What is the Twenty Minute Observation Period?

Many people who have been charged with DWI ask about the twenty minute observation period. They have heard that the Alcotest operator must give the arrestee a twenty minute period before his or her breath is tested.

This requirement comes from a case called State v. Chun. In that case, the New Jersey Supreme Court ruled that the twenty minute observation period helps avoid residual mouth alcohol or chewing gum from interfering with the breath test results. If, for example, the arrestee regurgitates and the twenty minute period is interrupted, the operator must observe the arrestee for a new twenty minute period.

Sometimes, the police will say that they observed the arrestee while transporting him or her to the police station and count that time towards the twenty minute period. However, in State v. Filson, the Law Division ruled that: “It is unclear whether an unaccompanied officer can ‘observe’ a defendant while the officer is driving, especially if the defendant is seated behind an interior patrol car barrier, and the officer is distracted by traffic, the radio, and road noise.”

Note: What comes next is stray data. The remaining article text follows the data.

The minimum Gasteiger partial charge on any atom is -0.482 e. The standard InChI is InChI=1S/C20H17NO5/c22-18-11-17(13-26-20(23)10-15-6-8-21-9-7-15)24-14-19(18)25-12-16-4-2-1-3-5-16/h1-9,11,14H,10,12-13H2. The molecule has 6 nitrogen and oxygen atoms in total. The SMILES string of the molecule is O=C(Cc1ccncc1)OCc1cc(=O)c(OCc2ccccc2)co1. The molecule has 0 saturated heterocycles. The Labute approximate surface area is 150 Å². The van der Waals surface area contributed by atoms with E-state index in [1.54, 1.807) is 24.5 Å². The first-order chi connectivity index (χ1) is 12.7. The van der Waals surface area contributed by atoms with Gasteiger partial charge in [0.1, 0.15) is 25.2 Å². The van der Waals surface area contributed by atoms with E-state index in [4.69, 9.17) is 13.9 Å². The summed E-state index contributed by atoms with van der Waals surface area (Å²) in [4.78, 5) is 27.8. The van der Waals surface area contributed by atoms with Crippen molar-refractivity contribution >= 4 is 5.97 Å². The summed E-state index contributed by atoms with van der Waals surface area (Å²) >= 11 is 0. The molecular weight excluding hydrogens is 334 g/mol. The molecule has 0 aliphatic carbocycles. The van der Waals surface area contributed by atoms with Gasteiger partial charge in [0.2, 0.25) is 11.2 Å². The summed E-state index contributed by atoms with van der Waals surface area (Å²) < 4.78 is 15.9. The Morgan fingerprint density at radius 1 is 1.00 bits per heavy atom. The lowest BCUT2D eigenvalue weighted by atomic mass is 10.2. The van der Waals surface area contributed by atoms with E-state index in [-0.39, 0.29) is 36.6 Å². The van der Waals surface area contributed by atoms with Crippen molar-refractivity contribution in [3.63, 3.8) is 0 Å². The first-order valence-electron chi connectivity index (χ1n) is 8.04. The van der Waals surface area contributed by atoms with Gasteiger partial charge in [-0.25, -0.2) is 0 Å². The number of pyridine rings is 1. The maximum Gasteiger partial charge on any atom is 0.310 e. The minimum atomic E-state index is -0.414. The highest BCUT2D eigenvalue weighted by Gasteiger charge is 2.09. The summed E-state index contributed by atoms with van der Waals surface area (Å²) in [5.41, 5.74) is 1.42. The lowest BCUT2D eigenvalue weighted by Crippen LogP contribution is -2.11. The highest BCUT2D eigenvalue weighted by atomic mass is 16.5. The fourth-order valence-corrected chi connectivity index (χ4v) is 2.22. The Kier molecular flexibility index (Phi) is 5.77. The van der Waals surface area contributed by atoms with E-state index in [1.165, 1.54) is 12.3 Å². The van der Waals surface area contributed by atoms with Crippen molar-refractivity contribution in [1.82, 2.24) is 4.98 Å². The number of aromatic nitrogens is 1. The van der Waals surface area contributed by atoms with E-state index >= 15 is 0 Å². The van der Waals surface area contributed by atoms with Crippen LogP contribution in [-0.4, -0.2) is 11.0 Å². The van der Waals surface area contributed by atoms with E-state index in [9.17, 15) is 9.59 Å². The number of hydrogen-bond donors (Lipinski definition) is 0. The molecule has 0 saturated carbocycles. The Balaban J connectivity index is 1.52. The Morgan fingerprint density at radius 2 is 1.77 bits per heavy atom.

If the State cannot prove that the twenty minute period was properly administered, the defense can argue that the breath test results should be excluded from evidence. In certain DWI cases, this can reduce the penalties that a defendant faces or even help beat the DWI charge entirely.

If you have been charged with a DWI offense in New Jersey, it is critical to speak with an attorney who understands the twenty minute observation period and knows how to investigate if the police followed correct procedures.

As a DWI defense attorney, Jason T. Komninos routinely examines the State’s evidence for issues regarding the twenty minute observation period.

Call Jason T. Komninos, Esq. at (201) 343-4622 to schedule a consultation.